In Goodbye To All That, Robert Graves describes very frankly both amorous male relationships in the English boarding schools he attended, the education he received, the torments he suffered in its peculiar (to me) social setting and the realities of trench warfare during World War One. The book was published in 1929.
It’s hard not to want to compare it to Hemingway’s A Farewell to Arms. Set next to Goodbye, Arms reads like a fantasy. Of course it’s about a fantasy that is eventually crushed; the way the War crushed the Old Ways of seeing and experiencing the world.
Goodbye reads like, well, an unflinching look into a particular kind of childhood education and how it could not possibly prepare someone for “serving God and Country” in fighting that war. Not that anyone could ever really be properly (is it even “proper?”) prepared for the realities of war. There are plenty of well-trained young men and women who are coming back from Iraq and Afghanistan physically and internally damaged from their experiences.
Through the first part of the book there is a lot of Graves describing an individual he had known and then saying “and he was killed in the war.” If it sounds overly dark, it is not. Graves has an excellent style of wry understatement that captures the absurdity of bureaucracy and Britain’s class system.
On arrival at the Depot, we Special Reserve officers were reminded of our great good fortune: if the War lasted, we should have the privilege of serving with one or the other of the Line battalions. In peacetime, a candidate for a commission had not only to distinguish himself in the passing out examination at the Royal Military College, Sandhurst, and be strongly recommended by two officers of the Regiment, but to possess a guaranteed independent income that would enable him to play polo and hunt and keep up the social reputation of the Regiment. These requirements were waived in our case; but we were to understand that we did not belong to the ‘Regiment’ in the special sense. Permission to serve with it in time of war should satisfy our highest military aspirations.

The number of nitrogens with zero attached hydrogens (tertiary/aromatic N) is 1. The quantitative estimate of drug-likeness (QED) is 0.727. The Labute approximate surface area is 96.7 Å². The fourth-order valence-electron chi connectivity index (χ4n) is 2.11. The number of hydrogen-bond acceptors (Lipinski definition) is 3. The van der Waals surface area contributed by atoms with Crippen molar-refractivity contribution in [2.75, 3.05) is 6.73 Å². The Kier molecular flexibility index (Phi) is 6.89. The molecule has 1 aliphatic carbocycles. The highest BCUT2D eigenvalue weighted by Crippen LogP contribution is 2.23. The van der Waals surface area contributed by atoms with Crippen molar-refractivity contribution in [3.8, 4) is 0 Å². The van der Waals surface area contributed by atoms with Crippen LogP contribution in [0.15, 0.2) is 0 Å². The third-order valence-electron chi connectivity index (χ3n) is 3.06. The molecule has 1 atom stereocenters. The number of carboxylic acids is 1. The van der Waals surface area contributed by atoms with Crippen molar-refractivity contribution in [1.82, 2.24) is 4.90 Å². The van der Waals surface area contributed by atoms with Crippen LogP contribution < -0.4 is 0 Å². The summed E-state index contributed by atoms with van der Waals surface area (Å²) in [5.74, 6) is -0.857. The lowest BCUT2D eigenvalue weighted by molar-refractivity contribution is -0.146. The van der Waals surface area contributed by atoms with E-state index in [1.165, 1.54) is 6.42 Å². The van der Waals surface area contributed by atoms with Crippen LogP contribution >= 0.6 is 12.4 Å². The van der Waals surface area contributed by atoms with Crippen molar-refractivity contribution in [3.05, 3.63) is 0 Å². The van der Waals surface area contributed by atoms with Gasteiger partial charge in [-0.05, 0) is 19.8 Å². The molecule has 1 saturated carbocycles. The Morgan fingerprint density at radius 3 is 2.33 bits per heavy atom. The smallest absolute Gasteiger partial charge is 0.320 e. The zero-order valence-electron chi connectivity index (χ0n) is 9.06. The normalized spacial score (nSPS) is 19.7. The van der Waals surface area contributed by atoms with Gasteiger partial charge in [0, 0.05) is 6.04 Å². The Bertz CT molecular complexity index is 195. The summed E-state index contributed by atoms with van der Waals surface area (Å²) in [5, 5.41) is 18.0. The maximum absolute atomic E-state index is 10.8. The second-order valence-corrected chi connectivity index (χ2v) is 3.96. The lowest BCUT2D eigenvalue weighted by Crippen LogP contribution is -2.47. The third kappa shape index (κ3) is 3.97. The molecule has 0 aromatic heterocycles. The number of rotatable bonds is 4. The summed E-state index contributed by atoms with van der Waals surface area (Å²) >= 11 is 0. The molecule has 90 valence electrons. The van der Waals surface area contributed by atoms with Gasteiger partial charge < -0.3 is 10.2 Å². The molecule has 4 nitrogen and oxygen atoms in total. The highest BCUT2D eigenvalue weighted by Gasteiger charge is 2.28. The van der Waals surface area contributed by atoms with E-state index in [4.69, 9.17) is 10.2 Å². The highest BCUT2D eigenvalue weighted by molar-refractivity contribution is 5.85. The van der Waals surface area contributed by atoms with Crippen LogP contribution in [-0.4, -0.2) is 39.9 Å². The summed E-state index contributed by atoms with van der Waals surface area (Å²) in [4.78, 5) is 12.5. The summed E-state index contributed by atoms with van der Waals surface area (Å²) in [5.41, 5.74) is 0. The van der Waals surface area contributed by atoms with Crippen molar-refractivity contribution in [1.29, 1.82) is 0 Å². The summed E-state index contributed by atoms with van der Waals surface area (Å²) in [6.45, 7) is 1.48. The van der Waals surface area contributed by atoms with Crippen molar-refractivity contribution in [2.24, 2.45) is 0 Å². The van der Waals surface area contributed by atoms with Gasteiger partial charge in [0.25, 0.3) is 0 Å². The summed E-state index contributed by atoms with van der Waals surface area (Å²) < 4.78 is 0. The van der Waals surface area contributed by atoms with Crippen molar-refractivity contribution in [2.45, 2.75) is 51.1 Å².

So unfortunate that those without “independent income” were allowed to sully the social rep of the regiment, a necessary evil to fighting the war. By the end of the war, the polo “requirement” had been done away with out of practicality, along with the horse-riding lessons officers had to take. Goodbye to that.
The War killed large numbers of the upper classes (officers). Graves describes one battalion suffering over 700 casualties and another over 500. That’s just from one day in the war. Yet another failed attempt to leap out of their trenches to capture a German-controlled trench. Trench warfare was ugly, brutal, and stagnant.
Graves also shows the dislocation he and other soldiers (like his friend Siegfried Sassoon) felt when on leave back home. They could not adequately describe the monumental differences between the war they were experiencing in the trenches and the war as reported and cheered for with Patriotic fervor on the home front.
When the War finally came to an end, Graves married and he and his wife had a child. He had difficulty adjusting to civilian life. This was in the days before “debriefing” or “PTSD.”
But not only did I have no experience of independent civilian life, having gone straight from [boarding] school into the Army: I was still mentally and nervously organized for War. Shells used to come bursting on my bed at midnight, even though Nancy shared it with me; strangers in daytime would assume the faces of friends who had been killed. When strong enough to climb the hill behind Harlech and revisit my favourite country, I could not help seeing it as a prospective battlefield. I would find myself working out tactical problems, planing how best to hold the Upper Artro valley against an attack from the sea, or where to place a Lewis gun if I were trying to rush Dolwreiddiog Farm from the brow of the hill, and what would be the best cover for my rifle-grenade section. I still had the Army habit of commandeering anything of uncertain ownership that I found lying about; also a difficulty in telling the truth—it was always easier for me now, when charge with any fault, to lie my way out in Army style, I applied the technique of taking over billets or trenches to a review of my present situation. food, water supply, possible dangers, communication, sanitation, protection against the weather, fuel and light—I ticked off each item as satisfactory.
It brought to mind a friend of mine who has served in both Iraq and Afghanistan. He can no longer enjoy fireworks. Which tends to mute the fun of the 4th of July for him.
Picking up Goodbye To All That on a whim at a used bookstore was a very good thing. It’s an example of why browsing through used book stores is always rewarding to me.